There’s no getting around it, Billy thought, smart people really are different. He glanced at the passenger seat where Doogie was happily tapping his fingers on the dash in time to an obscure disco song and added an addendum; extremely smart people are scary. He based this assessment on the fact that Doogie had just read evidence of the unthinkable and instantly digested facts which Billy (who’d witnessed them in reality) could not.
How had events led to this late-night drive? Billy reflected on the last twelve hours. He considered his experiences so far and pondered Doogie’s role in what might ensue. Billy was smarter than the average person. This made him an entirely average engineering student. He was well aware that an average engineering student was, to the average human (i.e. non-engineer), an odd duck. For example, Billy was prone to getting ripped on Jägermeister and going on rants about fractional reserve banking. He was pretty sure most people didn’t know what fractional reserve banking meant; thus proving his “odd duck” self- evaluation.
But Doogie wasn’t an average engineering student. He was a child prodigy genius whose DNA had somehow self-assembled in a dipshit backwater town that had no expectation of such things. The people of that town endured his brilliant intellect, doing what they could to hammer it down to manageable size, before finally sending him off to college in the hope that Doogie would find a world where he belonged; somewhere far from their idyllic village. Perhaps a world with many long words? Maybe a place where people played chess and read books… old books with long words. Possibly books about chess.
The townspeople hoped the boy wouldn’t grow up to be a monster, but if he did, what was it to them? So long as he was more than a day’s drive from the county courthouse, all was well. They’d tried their best. They really had. Alas there wasn’t enough Budweiser and cable television to rein the creature in; so better to deliver him to the city and run.
Doogie, for his part, held no rancor against the oppression of his upbringing. He understood them to be kind, considerate, people who couldn’t help but be terrified of him. They simply had as much in common with him as he had with a hamster.
Which was good, because Doogie was scary smart. If he’d gone evil he’d be evil efficiently. For Billy, and pretty much everyone else, there’s something sinister about a mind that observes the same world you both inhabit but plumbs deeper realities usually unrecognized. It’s even more disconcerting if the superior mind, having recognized normally unseen and presumably delicate interactions of the universe, starts tweaking the settings on a machine only he can see. Billy glanced at the passenger seat with his peripheral vision. Doogie had the ability to make a rather bright (if former) engineering student feel like a drooling moron. He was glad Doogie was there to help, but wondered what he’d just unleashed.
They were both outcasts. Billy, until he dropped out, was the sole libertarian in a teeming campus full of lockstep hive mind liberals carefully tended as livestock by a teaching staff too young to have actually experienced the 1960’s yet mentally residing there. Doogie had a mind beyond all reasonable limits and also arrived on campus at age 15. It wasn’t a smooth landing. It is possible to be the smartest person in the time zone and simultaneously wind up mocked by a bubbly pre-pharmacy airhead whose main achievement is mammary development and loose morals. That was Doogie’s life.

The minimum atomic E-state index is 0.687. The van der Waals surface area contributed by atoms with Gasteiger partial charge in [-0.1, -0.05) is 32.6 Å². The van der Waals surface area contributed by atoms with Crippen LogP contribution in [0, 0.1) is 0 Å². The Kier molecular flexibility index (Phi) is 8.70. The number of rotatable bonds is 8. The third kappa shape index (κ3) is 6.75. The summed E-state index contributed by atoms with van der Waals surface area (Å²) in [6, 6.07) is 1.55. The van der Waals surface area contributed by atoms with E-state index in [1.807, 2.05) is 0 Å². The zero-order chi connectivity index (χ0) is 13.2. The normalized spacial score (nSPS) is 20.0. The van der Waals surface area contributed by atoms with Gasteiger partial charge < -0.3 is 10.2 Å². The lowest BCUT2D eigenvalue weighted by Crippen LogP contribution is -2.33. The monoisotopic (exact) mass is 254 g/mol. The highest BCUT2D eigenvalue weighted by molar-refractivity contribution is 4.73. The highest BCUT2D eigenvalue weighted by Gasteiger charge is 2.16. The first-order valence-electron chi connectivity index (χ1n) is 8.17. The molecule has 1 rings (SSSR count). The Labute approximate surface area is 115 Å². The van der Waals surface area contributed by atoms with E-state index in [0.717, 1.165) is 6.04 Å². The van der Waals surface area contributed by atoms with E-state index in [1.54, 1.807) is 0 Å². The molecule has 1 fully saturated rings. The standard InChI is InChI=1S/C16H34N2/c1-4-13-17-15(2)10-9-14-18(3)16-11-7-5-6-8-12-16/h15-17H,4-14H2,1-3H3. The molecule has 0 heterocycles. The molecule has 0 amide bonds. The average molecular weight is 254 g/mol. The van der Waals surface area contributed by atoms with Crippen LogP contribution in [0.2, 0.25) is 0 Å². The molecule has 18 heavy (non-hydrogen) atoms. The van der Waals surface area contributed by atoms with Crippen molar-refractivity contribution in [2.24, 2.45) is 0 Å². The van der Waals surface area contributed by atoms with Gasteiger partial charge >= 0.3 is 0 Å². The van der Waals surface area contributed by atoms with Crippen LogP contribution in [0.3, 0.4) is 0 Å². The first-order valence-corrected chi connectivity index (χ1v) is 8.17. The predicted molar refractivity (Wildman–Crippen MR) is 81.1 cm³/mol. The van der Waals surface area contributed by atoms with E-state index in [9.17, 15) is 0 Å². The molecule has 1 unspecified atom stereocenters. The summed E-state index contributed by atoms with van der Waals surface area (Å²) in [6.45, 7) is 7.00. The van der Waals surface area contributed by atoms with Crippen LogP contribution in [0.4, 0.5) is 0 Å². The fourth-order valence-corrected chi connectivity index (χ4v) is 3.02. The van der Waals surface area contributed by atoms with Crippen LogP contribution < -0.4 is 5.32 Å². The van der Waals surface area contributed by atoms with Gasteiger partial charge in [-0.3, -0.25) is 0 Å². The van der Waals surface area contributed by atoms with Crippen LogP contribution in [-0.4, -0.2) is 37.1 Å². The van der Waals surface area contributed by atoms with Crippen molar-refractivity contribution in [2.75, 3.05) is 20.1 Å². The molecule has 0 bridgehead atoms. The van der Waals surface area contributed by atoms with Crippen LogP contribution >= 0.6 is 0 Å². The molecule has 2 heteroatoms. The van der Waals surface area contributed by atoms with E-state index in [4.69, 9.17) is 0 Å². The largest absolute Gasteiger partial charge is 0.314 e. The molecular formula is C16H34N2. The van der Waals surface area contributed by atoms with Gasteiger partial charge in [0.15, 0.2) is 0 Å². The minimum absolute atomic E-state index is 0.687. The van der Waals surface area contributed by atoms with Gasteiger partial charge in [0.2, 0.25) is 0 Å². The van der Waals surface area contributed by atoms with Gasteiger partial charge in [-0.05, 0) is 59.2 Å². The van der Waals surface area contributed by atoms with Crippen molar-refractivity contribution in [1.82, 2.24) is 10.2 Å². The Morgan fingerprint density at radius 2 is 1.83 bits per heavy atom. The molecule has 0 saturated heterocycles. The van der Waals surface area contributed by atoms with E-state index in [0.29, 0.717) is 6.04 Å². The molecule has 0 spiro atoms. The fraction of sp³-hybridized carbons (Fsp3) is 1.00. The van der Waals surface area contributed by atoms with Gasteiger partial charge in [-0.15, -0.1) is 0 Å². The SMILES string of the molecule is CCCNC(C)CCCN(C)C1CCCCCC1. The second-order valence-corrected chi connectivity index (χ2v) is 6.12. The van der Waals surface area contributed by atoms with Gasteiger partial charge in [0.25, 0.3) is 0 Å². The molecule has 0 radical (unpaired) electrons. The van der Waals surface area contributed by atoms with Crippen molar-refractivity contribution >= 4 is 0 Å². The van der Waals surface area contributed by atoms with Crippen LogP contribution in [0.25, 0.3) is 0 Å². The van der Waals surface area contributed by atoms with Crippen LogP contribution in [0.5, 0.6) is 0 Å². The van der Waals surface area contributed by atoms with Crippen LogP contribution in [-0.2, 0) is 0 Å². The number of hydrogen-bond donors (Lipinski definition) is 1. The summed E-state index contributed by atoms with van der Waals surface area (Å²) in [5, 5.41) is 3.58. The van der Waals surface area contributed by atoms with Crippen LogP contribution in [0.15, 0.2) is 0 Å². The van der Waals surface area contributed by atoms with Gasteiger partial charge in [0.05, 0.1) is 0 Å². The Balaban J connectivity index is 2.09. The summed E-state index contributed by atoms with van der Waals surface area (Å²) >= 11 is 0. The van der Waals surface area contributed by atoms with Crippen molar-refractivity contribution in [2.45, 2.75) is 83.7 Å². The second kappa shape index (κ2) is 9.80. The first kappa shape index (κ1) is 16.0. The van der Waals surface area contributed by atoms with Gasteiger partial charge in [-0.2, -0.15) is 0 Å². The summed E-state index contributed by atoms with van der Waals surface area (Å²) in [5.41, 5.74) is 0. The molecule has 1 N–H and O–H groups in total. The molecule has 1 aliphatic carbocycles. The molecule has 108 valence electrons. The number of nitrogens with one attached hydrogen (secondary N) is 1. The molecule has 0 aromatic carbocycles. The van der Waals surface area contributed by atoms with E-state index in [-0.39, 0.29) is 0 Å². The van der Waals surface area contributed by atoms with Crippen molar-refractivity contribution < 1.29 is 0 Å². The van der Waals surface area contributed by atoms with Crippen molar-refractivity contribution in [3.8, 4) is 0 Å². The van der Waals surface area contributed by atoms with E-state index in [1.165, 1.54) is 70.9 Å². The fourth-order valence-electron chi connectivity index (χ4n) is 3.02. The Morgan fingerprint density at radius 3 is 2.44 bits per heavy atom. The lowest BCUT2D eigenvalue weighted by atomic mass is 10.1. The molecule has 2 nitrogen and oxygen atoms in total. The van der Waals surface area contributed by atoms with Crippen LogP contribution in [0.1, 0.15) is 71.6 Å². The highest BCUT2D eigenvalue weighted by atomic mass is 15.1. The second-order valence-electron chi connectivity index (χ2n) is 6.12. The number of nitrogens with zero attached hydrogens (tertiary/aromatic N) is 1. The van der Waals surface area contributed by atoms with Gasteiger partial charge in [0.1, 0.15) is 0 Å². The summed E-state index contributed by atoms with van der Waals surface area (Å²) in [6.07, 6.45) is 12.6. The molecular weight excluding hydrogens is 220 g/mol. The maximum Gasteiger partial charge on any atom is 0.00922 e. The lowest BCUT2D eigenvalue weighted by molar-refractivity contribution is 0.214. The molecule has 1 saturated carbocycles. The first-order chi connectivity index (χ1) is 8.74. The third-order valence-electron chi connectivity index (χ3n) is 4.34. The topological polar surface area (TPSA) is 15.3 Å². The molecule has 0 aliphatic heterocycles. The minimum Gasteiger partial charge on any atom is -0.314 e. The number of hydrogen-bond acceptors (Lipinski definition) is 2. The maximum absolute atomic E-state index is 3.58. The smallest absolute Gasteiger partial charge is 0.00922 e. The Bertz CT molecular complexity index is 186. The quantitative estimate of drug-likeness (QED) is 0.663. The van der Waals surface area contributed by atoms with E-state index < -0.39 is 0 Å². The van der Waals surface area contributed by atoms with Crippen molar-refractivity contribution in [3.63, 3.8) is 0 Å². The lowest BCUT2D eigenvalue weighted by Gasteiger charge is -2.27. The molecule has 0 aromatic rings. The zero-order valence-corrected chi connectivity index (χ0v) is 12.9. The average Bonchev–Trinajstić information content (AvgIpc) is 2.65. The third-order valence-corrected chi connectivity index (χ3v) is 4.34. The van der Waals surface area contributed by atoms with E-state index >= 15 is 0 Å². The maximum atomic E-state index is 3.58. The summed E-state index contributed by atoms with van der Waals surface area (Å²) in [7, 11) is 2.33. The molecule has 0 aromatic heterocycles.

They naturally formed an alliance. Billy didn’t want to see the world torment such a mind until it gets mean. It wouldn’t do to have Doogie bullied. Who knew what the kid would do? If you were paying attention (and most people weren’t) Doogie’s reaction when being mistreated reminded you that Darth Vader started out as a smiling nerd who liked robots. Doogie, for his part, looked out for Billy as one protects a lovable Labrador retriever who’s clueless enough to walk in front of a train while chasing butterflies. Which is precisely the reason Billy involved him in the day’s affairs.
After the “rodeo of the pizzas” there’d been a brief standoff where the squirrels, texting rapidly, tried to negotiate for Billy’s assistance. They wanted to get to Portland; without understanding the scale of distances more than a squirrel can run in a day. They dangled the possibility of “$$$ REWARDS”. Billy had issues with a smelly half-starved bear screwing up his Subaru’s upholstery. Well that and the much bigger mental hurdle that he was negotiating, through the intercession of an iPhone, with squirrels that had a Paypal account and pet bear.
They needed a driver. He was underemployed and had no other prospects. God and Ayn Rand (if it was allowable to put both in the same sentence) wanted this deal to go down. But the cultural divide was too great.
Finally, after many texts went back and forth, and the bear tried to attack Billy, and Billy demonstrated what a Glock can do… they were at an impasse. In a flash of brilliance (or at least brilliance at Billy’s level, for Doogie considered it an obvious idea that should have been tried immediately) Billy understood they both needed the assistance of a mind that was… flexible. He made a final text. “I will get another person who is wise and negotiate a mutually agreeable compromise. I will return with him at dawn. Agreed?”
To which the squirrels replied “GOOD IDEA. WE OFFER $$$. BRING MORE FOOD TOO.”